JOURNAL ARTICLE
MULTICENTER STUDY
RANDOMIZED CONTROLLED TRIAL

Randomized, open-label, phase III study comparing patupilone (EPO906) with pegylated liposomal doxorubicin in platinum-refractory or -resistant patients with recurrent epithelial ovarian, primary fallopian tube, or primary peritoneal cancer

Nicoletta Colombo, Elzbieta Kutarska, Meletios Dimopoulos, Duk-Soo Bae, Izabella Rzepka-Gorska, Mariusz Bidzinski, Giovanni Scambia, Svend Aage Engelholm, Florence Joly, Dirk Weber, Mona El-Hashimy, Jingjin Li, Farida Souami, Patricia Wing, Silke Engelholm, Aristotelis Bamias, Peter Schwartz
Journal of Clinical Oncology 2012 November 1, 30 (31): 3841-7
22987083

PURPOSE: This study compared the efficacy and safety of patupilone with those of pegylated liposomal doxorubicin (PLD) in patients with platinum-refractory or -resistant epithelial ovarian, primary fallopian tube, or primary peritoneal cancer.

PATIENTS AND METHODS: Patients with three or fewer prior regimens were eligible if they had received first-line taxane/platinum-based combination chemotherapy and were platinum refractory or resistant. Patients were randomly assigned to receive patupilone (10 mg/m(2) intravenously every 3 weeks) or PLD (50 mg/m(2) intravenously every 4 weeks).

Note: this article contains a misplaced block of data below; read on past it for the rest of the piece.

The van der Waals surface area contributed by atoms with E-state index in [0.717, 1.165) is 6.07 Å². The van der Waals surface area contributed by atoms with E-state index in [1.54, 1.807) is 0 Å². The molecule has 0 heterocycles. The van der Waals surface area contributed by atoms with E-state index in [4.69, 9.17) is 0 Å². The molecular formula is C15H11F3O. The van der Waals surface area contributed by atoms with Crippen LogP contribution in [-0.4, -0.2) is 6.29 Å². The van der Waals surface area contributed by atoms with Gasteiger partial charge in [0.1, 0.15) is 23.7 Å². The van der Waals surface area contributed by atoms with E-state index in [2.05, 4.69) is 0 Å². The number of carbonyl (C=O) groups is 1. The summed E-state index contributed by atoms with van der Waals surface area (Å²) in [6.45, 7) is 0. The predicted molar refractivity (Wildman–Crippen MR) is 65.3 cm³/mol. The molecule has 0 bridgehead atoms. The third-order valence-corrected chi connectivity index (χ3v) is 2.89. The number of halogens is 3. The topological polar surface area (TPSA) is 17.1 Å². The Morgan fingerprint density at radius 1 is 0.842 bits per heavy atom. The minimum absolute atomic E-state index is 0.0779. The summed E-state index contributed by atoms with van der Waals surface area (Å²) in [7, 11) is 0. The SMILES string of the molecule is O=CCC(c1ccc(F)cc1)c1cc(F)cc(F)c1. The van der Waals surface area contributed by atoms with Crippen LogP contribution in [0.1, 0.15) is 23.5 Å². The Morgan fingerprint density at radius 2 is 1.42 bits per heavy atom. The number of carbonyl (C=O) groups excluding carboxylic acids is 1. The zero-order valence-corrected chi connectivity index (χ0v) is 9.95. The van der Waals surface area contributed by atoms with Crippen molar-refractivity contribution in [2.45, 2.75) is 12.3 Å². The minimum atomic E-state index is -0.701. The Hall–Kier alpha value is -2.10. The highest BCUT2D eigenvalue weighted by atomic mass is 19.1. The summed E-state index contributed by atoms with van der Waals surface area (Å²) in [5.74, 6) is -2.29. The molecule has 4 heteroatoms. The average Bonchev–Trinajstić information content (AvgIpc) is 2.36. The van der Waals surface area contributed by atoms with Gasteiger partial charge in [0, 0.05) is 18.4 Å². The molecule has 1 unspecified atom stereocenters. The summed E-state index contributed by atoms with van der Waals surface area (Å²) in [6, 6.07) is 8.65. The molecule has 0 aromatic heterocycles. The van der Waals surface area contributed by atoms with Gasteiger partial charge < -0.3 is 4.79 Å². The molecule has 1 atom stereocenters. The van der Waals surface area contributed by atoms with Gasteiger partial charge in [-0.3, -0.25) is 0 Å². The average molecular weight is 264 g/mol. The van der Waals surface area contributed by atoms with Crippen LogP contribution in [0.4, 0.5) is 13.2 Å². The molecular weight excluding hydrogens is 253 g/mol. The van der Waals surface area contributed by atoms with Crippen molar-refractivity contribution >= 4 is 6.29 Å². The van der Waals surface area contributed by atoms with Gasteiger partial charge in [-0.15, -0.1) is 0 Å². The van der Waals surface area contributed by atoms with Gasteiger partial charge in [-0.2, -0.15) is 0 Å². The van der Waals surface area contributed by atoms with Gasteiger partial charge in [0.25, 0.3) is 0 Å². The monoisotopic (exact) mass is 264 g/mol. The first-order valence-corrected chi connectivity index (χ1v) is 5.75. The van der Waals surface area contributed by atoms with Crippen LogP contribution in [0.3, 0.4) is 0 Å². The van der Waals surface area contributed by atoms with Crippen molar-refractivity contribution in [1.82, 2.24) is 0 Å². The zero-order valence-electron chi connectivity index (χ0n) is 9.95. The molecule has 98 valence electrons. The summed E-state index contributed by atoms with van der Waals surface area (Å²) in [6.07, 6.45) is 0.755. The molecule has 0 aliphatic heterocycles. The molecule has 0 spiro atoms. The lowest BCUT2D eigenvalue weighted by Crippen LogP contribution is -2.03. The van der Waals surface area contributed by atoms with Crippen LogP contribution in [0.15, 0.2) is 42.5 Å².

RESULTS: A total of 829 patients were randomly assigned (patupilone, n = 412; PLD, n = 417). There was no statistically significant difference in overall survival (OS), the primary end point, between the patupilone and PLD arms (P = .195; hazard ratio, 0.93; 95% CI, 0.79 to 1.09), with median OS rates of 13.2 and 12.7 months, respectively. Median progression-free survival was 3.7 months for both arms. The overall response rate (all partial responses) was higher in the patupilone arm than in the PLD arm (15.5% v 7.9%; odds ratio, 2.11; 95% CI, 1.36 to 3.29), although disease control rates were similar (59.5% v 56.3%, respectively). Frequently observed adverse events (AEs) of any grade included diarrhea (85.3%) and peripheral neuropathy (39.3%) in the patupilone arm and mucositis/stomatitis (43%) and hand-foot syndrome (41.8%) in the PLD arm.

CONCLUSION: Patupilone did not demonstrate significant improvement in OS compared with the active control, PLD. No new or unexpected serious AEs were identified.

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